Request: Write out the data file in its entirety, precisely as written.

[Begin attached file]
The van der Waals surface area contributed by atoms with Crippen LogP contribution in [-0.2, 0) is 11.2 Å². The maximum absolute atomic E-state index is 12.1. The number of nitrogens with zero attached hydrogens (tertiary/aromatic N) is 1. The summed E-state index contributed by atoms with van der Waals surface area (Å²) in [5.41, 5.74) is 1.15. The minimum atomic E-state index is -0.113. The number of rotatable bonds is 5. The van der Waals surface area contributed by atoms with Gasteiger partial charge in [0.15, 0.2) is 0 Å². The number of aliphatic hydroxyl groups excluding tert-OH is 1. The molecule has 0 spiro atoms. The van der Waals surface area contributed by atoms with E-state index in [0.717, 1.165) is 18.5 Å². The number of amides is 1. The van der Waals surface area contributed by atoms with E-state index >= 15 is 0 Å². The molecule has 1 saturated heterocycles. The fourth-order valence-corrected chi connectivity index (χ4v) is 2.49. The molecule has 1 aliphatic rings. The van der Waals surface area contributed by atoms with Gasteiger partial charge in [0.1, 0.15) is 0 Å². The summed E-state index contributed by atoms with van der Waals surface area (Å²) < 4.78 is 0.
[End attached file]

The van der Waals surface area contributed by atoms with Crippen LogP contribution in [-0.2, 0) is 11.2 Å². The maximum absolute atomic E-state index is 12.1. The number of nitrogens with zero attached hydrogens (tertiary/aromatic N) is 1. The summed E-state index contributed by atoms with van der Waals surface area (Å²) in [5.41, 5.74) is 1.15. The minimum atomic E-state index is -0.113. The number of rotatable bonds is 5. The van der Waals surface area contributed by atoms with Gasteiger partial charge in [0.15, 0.2) is 0 Å². The number of aliphatic hydroxyl groups excluding tert-OH is 1. The molecule has 0 spiro atoms. The van der Waals surface area contributed by atoms with E-state index in [0.717, 1.165) is 18.5 Å². The number of amides is 1. The van der Waals surface area contributed by atoms with E-state index >= 15 is 0 Å². The molecule has 1 saturated heterocycles. The fourth-order valence-corrected chi connectivity index (χ4v) is 2.49. The molecule has 1 aliphatic rings. The van der Waals surface area contributed by atoms with Gasteiger partial charge in [0.1, 0.15) is 0 Å². The summed E-state index contributed by atoms with van der Waals surface area (Å²) < 4.78 is 0.